Tuesday, June 22, 2010

Class Notes - June 16, 2010

  • Painting while tired
    • Don't crash your painting 
    • Recognize & acknowledge that you're tired.
    • Set small specific goals.  Take your time and do them right.
  • A thought from Gus about painting tired-
    • Come up with a series of questions to ask yourself when you're tired.  If you can't answer them, or answer slowly, think about limiting what you work on.
  • "Holding the local"
    • The modeling factors for each form should be assigned values such that the form as a whole reads as a form with the correct local value.
    • The upshot of this is that the modeling factors take on values relative to the local color of the object.
    • Thus, the shadow area for a lighter object should be lighter than the shadow area for a darker object.
    • In the end, you should end up with a hierarchy of values within each modeling factor across the various forms.
  • Searching for information
    • An easy and very helpful place to start is the lightest and darkest spot in the painting.  Find the darkest spot, and estimate its value.  If it's not dark enough to use a value 0, then make a mental note that whatever value you choose is likely to be the lowest you will use for the painting.  Same for the lightest value- if it's not white (value 10), then a little alarm bell should go off if you ever find yourself reaching for pure white.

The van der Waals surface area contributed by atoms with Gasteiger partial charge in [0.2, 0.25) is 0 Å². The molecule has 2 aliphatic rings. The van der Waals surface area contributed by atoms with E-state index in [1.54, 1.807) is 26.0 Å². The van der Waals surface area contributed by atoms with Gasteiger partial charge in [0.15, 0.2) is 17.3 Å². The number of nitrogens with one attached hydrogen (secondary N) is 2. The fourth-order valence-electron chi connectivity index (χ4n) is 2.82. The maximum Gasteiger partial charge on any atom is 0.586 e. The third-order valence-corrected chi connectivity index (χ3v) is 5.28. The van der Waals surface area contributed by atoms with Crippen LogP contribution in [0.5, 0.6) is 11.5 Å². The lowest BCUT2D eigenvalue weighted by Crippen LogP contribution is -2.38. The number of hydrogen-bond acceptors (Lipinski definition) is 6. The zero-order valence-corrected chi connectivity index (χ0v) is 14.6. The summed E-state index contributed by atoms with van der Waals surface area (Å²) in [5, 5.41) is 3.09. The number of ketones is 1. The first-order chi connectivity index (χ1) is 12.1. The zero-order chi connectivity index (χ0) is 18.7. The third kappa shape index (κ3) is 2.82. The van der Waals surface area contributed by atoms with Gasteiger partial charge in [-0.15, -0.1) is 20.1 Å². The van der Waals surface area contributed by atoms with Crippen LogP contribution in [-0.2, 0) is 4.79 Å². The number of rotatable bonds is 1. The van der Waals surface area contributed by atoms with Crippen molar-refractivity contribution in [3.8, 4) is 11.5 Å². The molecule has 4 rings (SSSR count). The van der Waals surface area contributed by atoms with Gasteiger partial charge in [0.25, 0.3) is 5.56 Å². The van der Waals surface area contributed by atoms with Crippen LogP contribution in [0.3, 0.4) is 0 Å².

• After establishing the limits of your value range, use this information to make estimates about the values of other spots.
  • Illusion of reflected light on cylinder with black background
    • Shadow area was one flat color, but appeared to have reflected light due to simultaneous contrast.
  • To make corrections on an area that is still wet, use more paint to cover it up.  If there's already a lot of paint on the area you need to correct, scrape it down with your palette knife before correcting.
  • Examine how you hold your brush
    • What grips are conducive to what kind of strokes
    • Don't let your grip dictate what you can & can't do
    • Switch up for different situations
  • Modeling factors as cross-sections
    • In three dimensions it's more obvious that the terminator, for example, goes all the way around the form.
    • On a sphere, half of the sphere is actually in shadow, and half is in light- but we often only see a portion of the light and a portion of the shadow.
    • Think of modeling factors as cross-sections- imagine cutting with a knife.
  • The first time painting is like the first time on a unicycle.  You're just getting used to the physical act.

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